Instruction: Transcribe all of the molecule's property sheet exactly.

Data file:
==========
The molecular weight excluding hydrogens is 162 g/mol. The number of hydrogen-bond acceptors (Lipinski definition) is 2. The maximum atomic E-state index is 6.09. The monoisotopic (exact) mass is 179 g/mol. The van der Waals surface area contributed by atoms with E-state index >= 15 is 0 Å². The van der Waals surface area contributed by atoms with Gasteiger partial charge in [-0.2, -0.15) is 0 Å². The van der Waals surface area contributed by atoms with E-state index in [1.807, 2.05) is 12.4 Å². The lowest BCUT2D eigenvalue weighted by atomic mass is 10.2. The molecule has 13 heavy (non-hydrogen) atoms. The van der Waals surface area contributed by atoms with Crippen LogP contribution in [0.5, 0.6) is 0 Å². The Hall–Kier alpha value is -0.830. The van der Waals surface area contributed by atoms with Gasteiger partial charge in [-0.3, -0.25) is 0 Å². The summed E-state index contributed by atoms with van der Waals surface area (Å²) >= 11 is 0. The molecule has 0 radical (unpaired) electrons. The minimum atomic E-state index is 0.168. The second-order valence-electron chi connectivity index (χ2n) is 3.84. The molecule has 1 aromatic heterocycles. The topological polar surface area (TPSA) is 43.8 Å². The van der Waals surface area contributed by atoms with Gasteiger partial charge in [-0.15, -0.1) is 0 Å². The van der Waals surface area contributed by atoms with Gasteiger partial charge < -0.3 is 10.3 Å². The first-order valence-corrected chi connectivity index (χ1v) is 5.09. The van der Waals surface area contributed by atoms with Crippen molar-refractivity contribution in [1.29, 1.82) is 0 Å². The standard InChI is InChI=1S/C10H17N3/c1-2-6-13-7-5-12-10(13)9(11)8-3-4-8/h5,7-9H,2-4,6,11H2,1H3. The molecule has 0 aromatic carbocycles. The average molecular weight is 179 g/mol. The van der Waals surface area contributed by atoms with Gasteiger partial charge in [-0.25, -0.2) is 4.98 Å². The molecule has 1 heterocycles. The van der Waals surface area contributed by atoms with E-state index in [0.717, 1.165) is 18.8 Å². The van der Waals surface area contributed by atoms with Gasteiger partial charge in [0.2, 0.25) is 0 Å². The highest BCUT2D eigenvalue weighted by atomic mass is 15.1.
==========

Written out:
The molecular weight excluding hydrogens is 162 g/mol. The number of hydrogen-bond acceptors (Lipinski definition) is 2. The maximum atomic E-state index is 6.09. The monoisotopic (exact) mass is 179 g/mol. The van der Waals surface area contributed by atoms with E-state index >= 15 is 0 Å². The van der Waals surface area contributed by atoms with Gasteiger partial charge in [-0.2, -0.15) is 0 Å². The van der Waals surface area contributed by atoms with E-state index in [1.807, 2.05) is 12.4 Å². The lowest BCUT2D eigenvalue weighted by atomic mass is 10.2. The molecule has 13 heavy (non-hydrogen) atoms. The van der Waals surface area contributed by atoms with Crippen LogP contribution in [0.5, 0.6) is 0 Å². The Hall–Kier alpha value is -0.830. The van der Waals surface area contributed by atoms with Gasteiger partial charge in [-0.3, -0.25) is 0 Å². The summed E-state index contributed by atoms with van der Waals surface area (Å²) >= 11 is 0. The molecule has 0 radical (unpaired) electrons. The minimum atomic E-state index is 0.168. The second-order valence-electron chi connectivity index (χ2n) is 3.84. The molecule has 1 aromatic heterocycles. The topological polar surface area (TPSA) is 43.8 Å². The van der Waals surface area contributed by atoms with Gasteiger partial charge in [-0.15, -0.1) is 0 Å². The van der Waals surface area contributed by atoms with Gasteiger partial charge < -0.3 is 10.3 Å². The first-order valence-corrected chi connectivity index (χ1v) is 5.09. The van der Waals surface area contributed by atoms with Crippen molar-refractivity contribution in [1.29, 1.82) is 0 Å². The standard InChI is InChI=1S/C10H17N3/c1-2-6-13-7-5-12-10(13)9(11)8-3-4-8/h5,7-9H,2-4,6,11H2,1H3. The molecule has 0 aromatic carbocycles. The average molecular weight is 179 g/mol. The van der Waals surface area contributed by atoms with Gasteiger partial charge in [-0.25, -0.2) is 4.98 Å². The molecule has 1 heterocycles. The van der Waals surface area contributed by atoms with E-state index in [0.717, 1.165) is 18.8 Å². The van der Waals surface area contributed by atoms with Gasteiger partial charge in [0.2, 0.25) is 0 Å². The highest BCUT2D eigenvalue weighted by atomic mass is 15.1.